Marketing Strategy for the 2015 Customer


Any good player or coach knows that to win you need a game plan—a solid strategy.

And the cornerstone for any good marketing strategy—according to IBM’s Jay Henderson—is understanding your customers. “The challenge for marketers is doing the things that they know customers want and that will cause [shoppers] to perceive marketing as a service,” said Henderson, the company’s director of strategy for IBM ExperienceOne. “Then marketers have to balance [those customer wants] with the business needs.”

In fact, in a one-on-one conversation with Direct Marketing News at IBM Amplify in San Diego, Henderson said that there tends to be this underlying tension as companies craft their marketing strategies because there’s an inherent desire to address company needs—which may not perfectly align with customer needs.

“Think about it; there’s often inventory that’s perishable, like airplane seats or hotel rooms, that need to get sold,” he explained. “But there’s always the customer needs too. What do they want and require. Often it’s about balancing that tension between the two. Good strategy is understanding your customers [and] delivering the experiences that they’ll cherish and want. Balance that with the needs of the business and being profitable.”

Effective strategy, he said, is also about knowing which trends to pursue, how to drive innovation, and knowing when to invest—and when to move on. “The rate for the adoption of all of these different [trends and tech tools] has dramatically accelerated. But not all of the things that everyone gets excited about sticks around or is successful,” Henderson said. “The challenge is to know when not to overinvest or underinvest. I think marketers need to be thinking more about how they can strategically nurture some of these new channels. If it works out, promote it into a standard part of their marketing mix. If not, kill it.”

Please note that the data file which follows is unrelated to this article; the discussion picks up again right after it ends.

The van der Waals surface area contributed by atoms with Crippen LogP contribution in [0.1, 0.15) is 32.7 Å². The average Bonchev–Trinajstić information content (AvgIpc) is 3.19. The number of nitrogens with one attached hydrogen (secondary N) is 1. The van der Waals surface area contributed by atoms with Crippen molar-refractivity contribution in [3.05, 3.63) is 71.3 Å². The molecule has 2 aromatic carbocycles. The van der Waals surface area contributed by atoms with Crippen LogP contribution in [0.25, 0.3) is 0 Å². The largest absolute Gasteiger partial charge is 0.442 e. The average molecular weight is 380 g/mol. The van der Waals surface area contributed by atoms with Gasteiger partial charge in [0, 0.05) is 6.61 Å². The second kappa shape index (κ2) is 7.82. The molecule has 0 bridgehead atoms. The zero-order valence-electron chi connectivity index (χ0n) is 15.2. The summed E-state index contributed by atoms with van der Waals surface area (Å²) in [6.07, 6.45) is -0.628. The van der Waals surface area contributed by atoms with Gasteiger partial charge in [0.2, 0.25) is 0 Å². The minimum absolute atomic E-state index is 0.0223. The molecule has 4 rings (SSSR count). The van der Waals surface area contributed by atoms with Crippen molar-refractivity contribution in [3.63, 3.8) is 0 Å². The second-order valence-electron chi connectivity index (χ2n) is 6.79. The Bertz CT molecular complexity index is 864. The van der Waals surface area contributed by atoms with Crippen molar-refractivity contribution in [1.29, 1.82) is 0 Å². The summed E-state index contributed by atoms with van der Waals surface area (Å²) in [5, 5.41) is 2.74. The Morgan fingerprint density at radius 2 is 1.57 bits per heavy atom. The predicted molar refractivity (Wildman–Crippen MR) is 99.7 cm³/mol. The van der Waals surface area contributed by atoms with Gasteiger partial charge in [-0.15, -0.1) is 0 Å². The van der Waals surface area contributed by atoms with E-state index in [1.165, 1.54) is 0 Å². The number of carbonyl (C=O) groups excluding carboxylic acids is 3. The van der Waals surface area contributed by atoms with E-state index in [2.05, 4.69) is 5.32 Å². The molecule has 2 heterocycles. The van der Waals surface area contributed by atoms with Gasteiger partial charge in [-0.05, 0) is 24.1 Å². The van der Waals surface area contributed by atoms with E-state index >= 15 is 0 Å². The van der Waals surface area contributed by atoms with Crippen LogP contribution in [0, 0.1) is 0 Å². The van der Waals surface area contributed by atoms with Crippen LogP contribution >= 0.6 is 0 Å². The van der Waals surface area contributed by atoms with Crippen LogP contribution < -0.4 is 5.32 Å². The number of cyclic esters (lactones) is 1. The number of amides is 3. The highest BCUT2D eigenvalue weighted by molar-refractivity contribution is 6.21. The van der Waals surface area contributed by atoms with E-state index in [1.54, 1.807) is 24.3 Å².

He warned that marketers should have long-term goals that may not produce the most desirable results right away. But how can marketers determine what’s working and what’s not?

“Both analytics and gut instinct are important to determine when you have a winning strategy,” he stressed. “The best marketing analysts who I know have great instincts. Reports and analytics don’t just pop out answers. Oftentimes the real insights that you get are driven by a smart analyst who’s following her instinct.” From that, Henderson said that marketers can pinpoint what’s causing issues or, conversely, what might be profitable. Bottom line: You need good instincts and good data to make a good strategy.

“Blend the art and creativity with the data and the tech,” he said on a final note. “That will be the challenge of the future. The right mix will produce a successful strategy.”

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